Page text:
him again. So Etta suld nothing,
though she was bursting with the In-
formation. But after that she often
met the man, and they always had an
Ice cream soda together.
Etta's mother soon discovered her
little daughter's habit of going out at
a certain hour. One afternoon she
followed her. Etta went danetng along,
and turned the corner. When her
mother reached there the child had dis-
For an Instant she was frightened;
then she saw her going into the Ice
cream soda shop, holding a roan's hand.
She ran across the street and entered.
Just as they were sitting down at a
A minute later the man and woman
confronted each other.
"So It's you, Jim," said Etta's mother.
They both looked so funny that Etta
paused In the act of dipping up the Ice
cream with her spoon.
"Man, man I" she called, "won't you
give mother an Ice cream sodo too?"
"If she cares to have one," sold the
"I'm going to take you home, child,"
said Etta's mother, with the look that
meant you mustn't ask any questions.
"How Ifing has this been going on,
"I met her two or three weeks ago.
She was lost. I asked her name, and
—well, Td have known her anywhere."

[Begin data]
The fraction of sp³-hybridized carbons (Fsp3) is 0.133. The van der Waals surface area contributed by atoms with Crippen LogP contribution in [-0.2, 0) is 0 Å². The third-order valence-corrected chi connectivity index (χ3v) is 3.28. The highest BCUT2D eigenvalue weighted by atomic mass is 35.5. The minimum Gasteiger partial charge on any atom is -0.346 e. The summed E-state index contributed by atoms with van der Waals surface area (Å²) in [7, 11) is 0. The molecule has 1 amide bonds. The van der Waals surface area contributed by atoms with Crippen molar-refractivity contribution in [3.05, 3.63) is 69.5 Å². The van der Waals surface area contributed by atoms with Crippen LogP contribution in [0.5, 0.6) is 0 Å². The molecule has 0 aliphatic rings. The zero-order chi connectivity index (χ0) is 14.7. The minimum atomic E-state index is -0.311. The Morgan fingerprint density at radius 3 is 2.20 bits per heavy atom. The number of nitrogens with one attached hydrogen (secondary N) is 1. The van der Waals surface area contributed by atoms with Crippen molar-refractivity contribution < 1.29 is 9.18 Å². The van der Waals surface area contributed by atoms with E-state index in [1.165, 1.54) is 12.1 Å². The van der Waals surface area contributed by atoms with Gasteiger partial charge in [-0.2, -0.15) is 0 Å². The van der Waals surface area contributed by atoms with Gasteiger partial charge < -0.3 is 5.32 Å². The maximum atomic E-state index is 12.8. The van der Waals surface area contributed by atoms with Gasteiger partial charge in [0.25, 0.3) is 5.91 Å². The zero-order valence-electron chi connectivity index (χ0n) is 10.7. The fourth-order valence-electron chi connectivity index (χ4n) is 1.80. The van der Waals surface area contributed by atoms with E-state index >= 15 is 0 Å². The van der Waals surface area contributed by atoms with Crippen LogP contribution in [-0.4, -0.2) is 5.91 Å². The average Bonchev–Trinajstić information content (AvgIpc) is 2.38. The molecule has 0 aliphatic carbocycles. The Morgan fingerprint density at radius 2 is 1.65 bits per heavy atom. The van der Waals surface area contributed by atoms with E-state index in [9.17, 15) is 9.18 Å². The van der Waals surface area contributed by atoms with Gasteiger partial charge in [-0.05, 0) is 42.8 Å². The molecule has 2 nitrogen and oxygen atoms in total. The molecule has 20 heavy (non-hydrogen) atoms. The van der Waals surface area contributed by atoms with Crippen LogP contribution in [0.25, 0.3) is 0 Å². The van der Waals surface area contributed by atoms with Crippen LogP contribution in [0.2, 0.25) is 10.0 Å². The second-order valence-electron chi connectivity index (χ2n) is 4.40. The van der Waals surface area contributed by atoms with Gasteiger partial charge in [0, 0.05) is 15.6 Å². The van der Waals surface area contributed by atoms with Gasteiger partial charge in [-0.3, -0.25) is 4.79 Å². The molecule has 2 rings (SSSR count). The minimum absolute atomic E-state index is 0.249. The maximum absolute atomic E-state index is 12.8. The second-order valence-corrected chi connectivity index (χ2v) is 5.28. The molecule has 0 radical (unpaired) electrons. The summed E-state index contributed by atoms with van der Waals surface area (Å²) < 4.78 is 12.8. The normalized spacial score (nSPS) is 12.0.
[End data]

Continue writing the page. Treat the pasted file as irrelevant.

"Man, give mother an Ice cream
soia," said Etta.
'I'm sorry we've met, Jim. I d%n't
know yo« were living here," said
"I'll move. I didn't know either—"
"Oh, mother," said Etta, ''can't I
have the man for my birthday pres-
ent?" asked Etta.
"It's pretty tough, Dolly," said the
man. "But I deserved It, and of
course ifs no use saying—If you'd give
me a chance—"
"Waitress," piped Etta, "bring moth-
er timtcAcream soda!"
Suddenly they laughed.
"Dolly, will you have an Ice cream
soda ?" asked the man very softly.
"Oh, Jim!" said Etta's mother, "I
_I—wanted yon so much, and what
fools we've been, Jim 1"
"Etta." said the man gravely, *1 be-
lieve I'm going to be your birthday
present after all."
F. M. Joyce of Lawsoti, was
J. M. Miller Describes
His Automobile Trip
I Heights, W. Va., June 19, 1922.
Mr. John E. Davis
Editor The Mesquiter
As 1 promised to write to you
about our trip home by automo-
bile, I will try and do so.
We left Dallas on the morning
of May 23, and arrived home on-
Wednesday night, May 31 at
9:30 p. m., which made eight days
in all, we were making the trip.
The only trouble we had was
cue little cut on the left rear
wheel, so I think we were pret-
ty lucky. Everybody was feel-
ing fine for when night came on,
we. would stop at the hotel and